Dr. Konx prodded me to consider: “What does that (‘average twitter user’) really mean for a service like Twitter? I think it means more ‘committed’ subscribers; that is, a consumption-driven imperative, not necessarily a thoughtful, or educative one). Dr. Knox noted that I focused last week on ‘statistical measures,’ and I confess that I probably feel into the Big Data ‘big fallacy’ trap elucidated by Ben Williamson (with credit to Rob Kitchin) that ‘de-contextualized statistical data analysis can be reductive, functionalist & unhelpful as it lacks embedding in wider debates, social theory & contextual knowledge.” Apparently, the “average Twitter” user is a middle-aged, American female with an IPod.
Frank Pasquale suggests: “the first step of protecting the self in age of algorithmic manipulation is to recognize such manipulation as a problem.” One needs “source of value,” “sources of the self,” and “anchors of integrity,” pertinent to each individual, to protect oneself from potential domination by powerful technologies. I think this is the role that education and educators can play, in transmitting such knowledge and values.
Surrendipitously, I happened to view a couple U.S. news broadcast that I felt were relevant to recent EDC themes; which I tweeted below. One broadcast featured the introduction of digital technologies into the classrooms of the very traditional, conservative, religious sub-culture of the Amish community in the Mid-west of the U.S.A. Surprisingly, despite maintaining a simplistic, technology-free lifestyle, the Amish have embraced digital, educational technologies. This was yet another example of how socio-technological relationalties are changing rapidly.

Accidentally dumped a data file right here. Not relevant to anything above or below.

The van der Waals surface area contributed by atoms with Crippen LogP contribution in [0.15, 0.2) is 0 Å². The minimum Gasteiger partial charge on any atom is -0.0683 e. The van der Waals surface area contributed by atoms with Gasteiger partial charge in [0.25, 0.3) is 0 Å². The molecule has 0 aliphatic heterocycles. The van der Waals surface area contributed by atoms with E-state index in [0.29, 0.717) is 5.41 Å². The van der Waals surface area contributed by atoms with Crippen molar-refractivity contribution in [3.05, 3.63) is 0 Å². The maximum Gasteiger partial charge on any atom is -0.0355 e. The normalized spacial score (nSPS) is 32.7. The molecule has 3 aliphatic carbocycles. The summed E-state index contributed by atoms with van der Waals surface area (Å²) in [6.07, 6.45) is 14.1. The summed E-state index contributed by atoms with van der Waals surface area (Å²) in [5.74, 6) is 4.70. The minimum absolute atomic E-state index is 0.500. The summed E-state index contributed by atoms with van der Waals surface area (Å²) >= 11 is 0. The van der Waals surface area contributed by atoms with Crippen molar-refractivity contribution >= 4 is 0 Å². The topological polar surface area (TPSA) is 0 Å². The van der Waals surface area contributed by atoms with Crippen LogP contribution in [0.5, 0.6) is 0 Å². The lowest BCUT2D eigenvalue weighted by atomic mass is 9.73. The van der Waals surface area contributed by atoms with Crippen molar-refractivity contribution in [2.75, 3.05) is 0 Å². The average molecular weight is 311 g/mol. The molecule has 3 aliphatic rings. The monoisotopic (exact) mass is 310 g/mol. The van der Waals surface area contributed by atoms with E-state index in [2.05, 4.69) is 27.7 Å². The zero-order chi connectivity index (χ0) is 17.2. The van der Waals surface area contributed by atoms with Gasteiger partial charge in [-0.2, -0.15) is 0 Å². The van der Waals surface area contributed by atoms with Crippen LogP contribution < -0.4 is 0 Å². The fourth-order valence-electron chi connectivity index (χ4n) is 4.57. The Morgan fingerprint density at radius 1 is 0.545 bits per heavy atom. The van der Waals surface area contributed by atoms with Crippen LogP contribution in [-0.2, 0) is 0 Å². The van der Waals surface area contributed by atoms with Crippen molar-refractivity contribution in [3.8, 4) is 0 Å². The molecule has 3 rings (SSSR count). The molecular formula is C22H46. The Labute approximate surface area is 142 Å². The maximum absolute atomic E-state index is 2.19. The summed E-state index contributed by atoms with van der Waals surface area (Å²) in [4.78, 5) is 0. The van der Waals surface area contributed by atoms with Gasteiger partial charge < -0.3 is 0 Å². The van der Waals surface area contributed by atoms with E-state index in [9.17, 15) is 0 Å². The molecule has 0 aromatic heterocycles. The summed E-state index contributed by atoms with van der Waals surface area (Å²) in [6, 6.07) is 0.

Another broadcast examined a rising interest incoding. There was some debate in our Twitter Tutorial this past week about whether everyone needed to learn to code, with some EDC peers citing Evgeny Morozov, who considered it a “most bizarre and repressive idea.” However, even Morozov conceded that he is “all for making us aware of the various technological infrastructures at work.” Morozov is also no fan of the notion of “program or be programmed,” disdaining the use of metaphors. But, the question arises what the average online user needs to know about algorithms, coding, programming? What do we (as educators) need to teach to the next generation, so that they can make sense of themselves and rapidly emerging technologies?
I look forward to “pulling it all together” over the remaining few weeks.
Pasquale, F. (2015). “The Algorithmic Self” in The Hedgehog Review: Vol 17, No. 1.
Siemens, G. (2013) Learning Analytics: the emergence of a discipline. American Behavioral Scientist, 57(10): 1380-1400.
Williamson, B. (2014) Calculating Academics: Theorising the algorithmic organization of the digital university.